Mediators work to help settle disputes with police officers
Sometimes you need a person in the middle — an impartial mediator.
Community Mediation Services of St. Louis helps people talk about and resolve their differences.
“The key thing for us is to be able to show people that we are whole-body listening,” Community Mediation Executive Director John Doggette told “St. Louis on the Air” host Don Marsh on Wednesday. “When we are managing a mediation or facilitation, what we’re in fact doing are giving people an opportunity to be heard in a safe manner — in a manner where they believe they can express what they feel and that they can be listened to and that the other parties can listen.”
All of Community Mediation’s mediators are volunteers, and its services are offered free of charge. It’s also the only local group with a program to mediate matters between citizens and St. Louis police officers.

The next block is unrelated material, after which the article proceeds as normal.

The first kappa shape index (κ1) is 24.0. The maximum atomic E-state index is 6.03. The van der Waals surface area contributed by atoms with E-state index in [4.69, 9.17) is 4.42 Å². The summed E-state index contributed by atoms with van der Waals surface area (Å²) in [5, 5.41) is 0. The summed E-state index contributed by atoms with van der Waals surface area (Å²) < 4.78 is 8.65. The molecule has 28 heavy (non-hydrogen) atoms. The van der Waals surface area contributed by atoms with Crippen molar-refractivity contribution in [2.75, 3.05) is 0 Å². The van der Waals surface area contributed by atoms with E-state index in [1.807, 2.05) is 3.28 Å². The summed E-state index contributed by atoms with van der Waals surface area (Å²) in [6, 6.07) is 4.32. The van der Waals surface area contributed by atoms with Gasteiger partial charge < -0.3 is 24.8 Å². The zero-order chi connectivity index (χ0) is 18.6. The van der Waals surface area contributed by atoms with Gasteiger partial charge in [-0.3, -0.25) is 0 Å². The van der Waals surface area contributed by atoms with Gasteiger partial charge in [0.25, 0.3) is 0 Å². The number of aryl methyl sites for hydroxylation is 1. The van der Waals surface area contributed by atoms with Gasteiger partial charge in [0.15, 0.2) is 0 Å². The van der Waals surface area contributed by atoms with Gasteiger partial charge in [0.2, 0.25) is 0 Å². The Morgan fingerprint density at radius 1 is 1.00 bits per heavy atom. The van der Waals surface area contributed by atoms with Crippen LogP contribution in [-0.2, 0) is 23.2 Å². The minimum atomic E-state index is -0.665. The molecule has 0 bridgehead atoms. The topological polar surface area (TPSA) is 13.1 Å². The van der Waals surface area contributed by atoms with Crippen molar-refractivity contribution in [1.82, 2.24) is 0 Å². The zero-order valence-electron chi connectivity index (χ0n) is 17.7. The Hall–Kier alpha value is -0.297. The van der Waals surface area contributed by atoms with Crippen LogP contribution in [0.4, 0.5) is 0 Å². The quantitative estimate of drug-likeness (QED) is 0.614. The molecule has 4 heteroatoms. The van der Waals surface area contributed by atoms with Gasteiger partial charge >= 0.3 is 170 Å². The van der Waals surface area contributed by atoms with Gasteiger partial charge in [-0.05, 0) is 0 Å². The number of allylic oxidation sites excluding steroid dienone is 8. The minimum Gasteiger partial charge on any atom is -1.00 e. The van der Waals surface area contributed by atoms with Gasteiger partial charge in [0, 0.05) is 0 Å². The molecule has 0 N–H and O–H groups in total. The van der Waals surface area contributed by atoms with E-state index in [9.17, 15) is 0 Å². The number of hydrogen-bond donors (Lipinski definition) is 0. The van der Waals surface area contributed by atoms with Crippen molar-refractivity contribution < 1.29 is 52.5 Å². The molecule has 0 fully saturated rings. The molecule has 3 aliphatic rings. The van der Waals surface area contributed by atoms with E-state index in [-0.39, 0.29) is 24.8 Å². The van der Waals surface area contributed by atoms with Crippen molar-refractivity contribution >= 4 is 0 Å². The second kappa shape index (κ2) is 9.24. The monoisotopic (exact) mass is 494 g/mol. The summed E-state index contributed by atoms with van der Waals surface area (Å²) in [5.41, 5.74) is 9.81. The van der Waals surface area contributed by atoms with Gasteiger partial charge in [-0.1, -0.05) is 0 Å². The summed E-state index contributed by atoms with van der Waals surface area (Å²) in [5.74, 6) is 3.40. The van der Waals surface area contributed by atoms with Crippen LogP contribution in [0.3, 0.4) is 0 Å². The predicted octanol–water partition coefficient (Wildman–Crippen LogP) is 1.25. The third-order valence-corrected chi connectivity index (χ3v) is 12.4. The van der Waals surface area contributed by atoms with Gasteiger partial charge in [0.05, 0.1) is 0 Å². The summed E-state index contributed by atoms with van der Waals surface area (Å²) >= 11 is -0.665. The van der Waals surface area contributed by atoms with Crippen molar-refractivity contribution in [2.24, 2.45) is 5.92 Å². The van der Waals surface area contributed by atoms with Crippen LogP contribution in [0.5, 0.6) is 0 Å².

“A citizen and a police officer in the city of St. Louis can agree to sit down and voluntarily facilitate or mediate when there is a complaint against an officer by the citizen which is disrespect,” Doggette said. “It’s a very difficult kind of mediation.”
It’s also similar to the work the group has recently taken on in Ferguson.
“The objectives that we had was to be able to assist the residents who had their groups who were meeting regularly to be able to integrate officers back into conversation safely,” he said.
Mediation may be a viable alternative to a lawsuit, Doggette said. Sometimes, though, it’s not possible to get people to listen to each other and come up with solutions.
“I tell folks that mediation again is in some ways very successful, and in some cases is a Band-Aid,” he said.
For mediation assistance, call Community Mediation Services at 314-553-3550 or visit mediationstl.org.
“St. Louis on the Air” discusses issues and concerns facing the St. Louis area. The show is produced by Mary Edwards and Alex Heuer and hosted by veteran journalist Don Marsh. Follow us on Twitter: @STLonAir.